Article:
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Korean J Anesthesiol > Volume 77(1); 2024 > Article
Abdullah, Lim, Ke, Salim, Lan, Dong, and Feng: The SingHealth Perioperative and Anesthesia Subject Area Registry (PASAR), a large-scale perioperative data mart and registry



To enhance perioperative outcomes, a perioperative registry that integrates high-quality real-world data throughout the perioperative period is essential. Singapore General Hospital established the Perioperative and Anesthesia Subject Area Registry (PASAR) to unify data from the preoperative, intraoperative, and postoperative stages. This study presents the methodology employed to create this database.


Since 2016, data from surgical patients have been collected from the hospital electronic medical record systems, de-identified, and stored securely in compliance with privacy and data protection laws. As a representative sample, data from initiation in 2016 to December 2022 were collected.


As of December 2022, PASAR data comprise 26 tables, encompassing 153,312 patient admissions and 168,977 operation sessions. For this period, the median age of the patients was 60.0 years, sex distribution was balanced, and the majority were Chinese. Hypertension and cardiovascular comorbidities were also prevalent. Information including operation type and time, intensive care unit (ICU) length of stay, and 30-day and 1-year mortality rates were collected. Emergency surgeries resulted in longer ICU stays, but shorter operation times than elective surgeries.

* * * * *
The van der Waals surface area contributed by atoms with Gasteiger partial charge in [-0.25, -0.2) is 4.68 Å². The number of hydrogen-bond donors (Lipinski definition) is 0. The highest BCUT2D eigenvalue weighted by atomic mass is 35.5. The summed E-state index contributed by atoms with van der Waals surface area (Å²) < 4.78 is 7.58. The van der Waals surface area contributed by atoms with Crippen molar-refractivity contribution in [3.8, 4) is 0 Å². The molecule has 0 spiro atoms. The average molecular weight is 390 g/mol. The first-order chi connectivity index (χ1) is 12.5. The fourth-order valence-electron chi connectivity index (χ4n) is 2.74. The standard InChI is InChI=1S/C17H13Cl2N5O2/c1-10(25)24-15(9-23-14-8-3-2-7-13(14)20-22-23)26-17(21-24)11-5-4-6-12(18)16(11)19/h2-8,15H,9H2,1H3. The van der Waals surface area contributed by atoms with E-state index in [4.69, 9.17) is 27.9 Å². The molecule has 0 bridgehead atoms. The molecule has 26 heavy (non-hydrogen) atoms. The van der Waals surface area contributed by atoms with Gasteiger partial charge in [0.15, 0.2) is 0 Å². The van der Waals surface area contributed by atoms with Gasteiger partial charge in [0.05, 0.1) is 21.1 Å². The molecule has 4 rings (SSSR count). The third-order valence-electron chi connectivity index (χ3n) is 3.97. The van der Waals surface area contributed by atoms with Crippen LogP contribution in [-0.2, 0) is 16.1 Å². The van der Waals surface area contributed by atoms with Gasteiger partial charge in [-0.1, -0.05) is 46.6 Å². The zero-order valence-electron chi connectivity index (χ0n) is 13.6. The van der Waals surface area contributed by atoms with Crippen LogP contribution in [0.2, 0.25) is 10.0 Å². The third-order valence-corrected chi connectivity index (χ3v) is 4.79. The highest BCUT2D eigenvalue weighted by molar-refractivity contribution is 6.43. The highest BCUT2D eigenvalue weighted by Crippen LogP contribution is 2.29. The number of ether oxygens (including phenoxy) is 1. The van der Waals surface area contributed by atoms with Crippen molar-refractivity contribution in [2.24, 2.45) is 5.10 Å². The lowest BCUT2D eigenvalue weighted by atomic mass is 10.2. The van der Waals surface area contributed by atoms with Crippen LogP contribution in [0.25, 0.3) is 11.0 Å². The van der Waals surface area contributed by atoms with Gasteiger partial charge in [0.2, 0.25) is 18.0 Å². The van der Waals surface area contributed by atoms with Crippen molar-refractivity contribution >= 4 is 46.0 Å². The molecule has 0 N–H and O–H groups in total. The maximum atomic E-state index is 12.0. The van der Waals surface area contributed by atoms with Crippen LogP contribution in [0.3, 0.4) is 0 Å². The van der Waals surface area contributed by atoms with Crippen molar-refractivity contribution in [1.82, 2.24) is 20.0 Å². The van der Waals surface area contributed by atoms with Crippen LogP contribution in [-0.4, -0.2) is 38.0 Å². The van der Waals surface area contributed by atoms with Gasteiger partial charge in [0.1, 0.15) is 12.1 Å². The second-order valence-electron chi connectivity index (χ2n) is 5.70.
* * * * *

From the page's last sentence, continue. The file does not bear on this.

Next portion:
The PASAR provides a comprehensive and automated approach to gathering high-quality perioperative patient data.


According to the Lancet Commission on Global Surgery, 4.2 million people worldwide die within 30 days of surgery per year. This major mortality risk exceeds that of human immunodeficiency virus, malaria, and tuberculosis combined [1,2]. Many of these deaths are potentially preventable [35]. This is in addition to other nonfatal perioperative complications, which can cause negative long-term health outcomes [6,7] and contribute to high healthcare costs [8,9]. Hence, improving perioperative outcomes is essential, as not only individual patients but also health systems as a whole benefit.
Both research and quality improvement in healthcare require an accurate understanding of patient profiles and care trajectories. To enable such efforts, a curated registry comprising high-quality real-world data for the entire perioperative period, including the preoperative, intraoperative, and postoperative periods of hospitalization, is paramount. Such a registry would provide the essential data for retrospective studies of factors influencing patient outcomes and prospective evaluations of clinical interventions. By consolidating and organizing perioperative data in an integrated database, researchers could easily access and analyze a large amount of collected data, which could lead to more accurate predictive models, an improvement in patient outcomes, and ultimately, improvements in clinical decision-making. In addition, an integrated perioperative registry would ensure access to data that is standardized and high quality, through the use of quality assessment methods. This is critical for accurate data analysis and the development of machine-learning models. By enforcing data standards and quality checks, researchers can minimize the risk of bias and errors in statistical analysis and develop machine-learning models. Furthermore, the use of a registry could address the data sharing and privacy concerns associated with the use of large institutional datasets. A secure and centralized location for data storage ensures that patient data are properly de-identified and protected and can only be accessed by authorized personnel.